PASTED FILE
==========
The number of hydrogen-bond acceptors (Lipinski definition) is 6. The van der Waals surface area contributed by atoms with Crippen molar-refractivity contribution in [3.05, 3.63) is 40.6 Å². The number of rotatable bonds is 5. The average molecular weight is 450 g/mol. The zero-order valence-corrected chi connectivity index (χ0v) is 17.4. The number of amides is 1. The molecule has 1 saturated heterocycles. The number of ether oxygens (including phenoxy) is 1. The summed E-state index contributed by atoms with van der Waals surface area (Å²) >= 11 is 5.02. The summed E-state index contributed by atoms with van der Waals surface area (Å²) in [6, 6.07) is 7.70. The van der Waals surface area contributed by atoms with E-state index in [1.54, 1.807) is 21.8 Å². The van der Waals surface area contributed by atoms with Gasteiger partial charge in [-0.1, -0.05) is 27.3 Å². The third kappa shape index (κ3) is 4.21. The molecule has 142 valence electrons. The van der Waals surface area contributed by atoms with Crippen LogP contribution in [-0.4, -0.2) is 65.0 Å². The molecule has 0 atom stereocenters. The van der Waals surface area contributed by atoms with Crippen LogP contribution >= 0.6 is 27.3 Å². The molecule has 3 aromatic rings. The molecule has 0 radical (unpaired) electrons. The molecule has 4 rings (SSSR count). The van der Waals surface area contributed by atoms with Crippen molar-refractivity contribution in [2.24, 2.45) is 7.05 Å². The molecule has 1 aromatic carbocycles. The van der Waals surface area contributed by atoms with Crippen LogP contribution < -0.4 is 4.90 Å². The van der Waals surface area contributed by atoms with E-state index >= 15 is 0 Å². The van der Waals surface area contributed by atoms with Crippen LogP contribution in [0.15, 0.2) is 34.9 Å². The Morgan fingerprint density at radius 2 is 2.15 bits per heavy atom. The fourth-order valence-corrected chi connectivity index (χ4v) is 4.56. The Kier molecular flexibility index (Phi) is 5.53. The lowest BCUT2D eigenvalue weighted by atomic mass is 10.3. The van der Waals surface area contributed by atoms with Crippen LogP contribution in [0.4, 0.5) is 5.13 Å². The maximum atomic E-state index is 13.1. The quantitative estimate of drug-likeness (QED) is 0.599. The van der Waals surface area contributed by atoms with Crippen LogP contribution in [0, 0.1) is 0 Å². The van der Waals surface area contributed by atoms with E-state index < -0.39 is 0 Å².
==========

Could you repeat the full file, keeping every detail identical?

The number of hydrogen-bond acceptors (Lipinski definition) is 6. The van der Waals surface area contributed by atoms with Crippen molar-refractivity contribution in [3.05, 3.63) is 40.6 Å². The number of rotatable bonds is 5. The average molecular weight is 450 g/mol. The zero-order valence-corrected chi connectivity index (χ0v) is 17.4. The number of amides is 1. The molecule has 1 saturated heterocycles. The number of ether oxygens (including phenoxy) is 1. The summed E-state index contributed by atoms with van der Waals surface area (Å²) >= 11 is 5.02. The summed E-state index contributed by atoms with van der Waals surface area (Å²) in [6, 6.07) is 7.70. The van der Waals surface area contributed by atoms with E-state index in [1.54, 1.807) is 21.8 Å². The van der Waals surface area contributed by atoms with Gasteiger partial charge in [-0.1, -0.05) is 27.3 Å². The third kappa shape index (κ3) is 4.21. The molecule has 142 valence electrons. The van der Waals surface area contributed by atoms with Crippen LogP contribution in [-0.4, -0.2) is 65.0 Å². The molecule has 0 atom stereocenters. The van der Waals surface area contributed by atoms with Crippen LogP contribution >= 0.6 is 27.3 Å². The molecule has 3 aromatic rings. The molecule has 0 radical (unpaired) electrons. The molecule has 4 rings (SSSR count). The van der Waals surface area contributed by atoms with Crippen molar-refractivity contribution in [2.24, 2.45) is 7.05 Å². The molecule has 1 aromatic carbocycles. The van der Waals surface area contributed by atoms with Crippen LogP contribution < -0.4 is 4.90 Å². The van der Waals surface area contributed by atoms with E-state index >= 15 is 0 Å². The van der Waals surface area contributed by atoms with Crippen LogP contribution in [0.15, 0.2) is 34.9 Å². The Morgan fingerprint density at radius 2 is 2.15 bits per heavy atom. The fourth-order valence-corrected chi connectivity index (χ4v) is 4.56. The Kier molecular flexibility index (Phi) is 5.53. The lowest BCUT2D eigenvalue weighted by atomic mass is 10.3. The van der Waals surface area contributed by atoms with Crippen LogP contribution in [0.4, 0.5) is 5.13 Å². The maximum atomic E-state index is 13.1. The quantitative estimate of drug-likeness (QED) is 0.599. The van der Waals surface area contributed by atoms with Crippen LogP contribution in [0, 0.1) is 0 Å². The van der Waals surface area contributed by atoms with E-state index < -0.39 is 0 Å².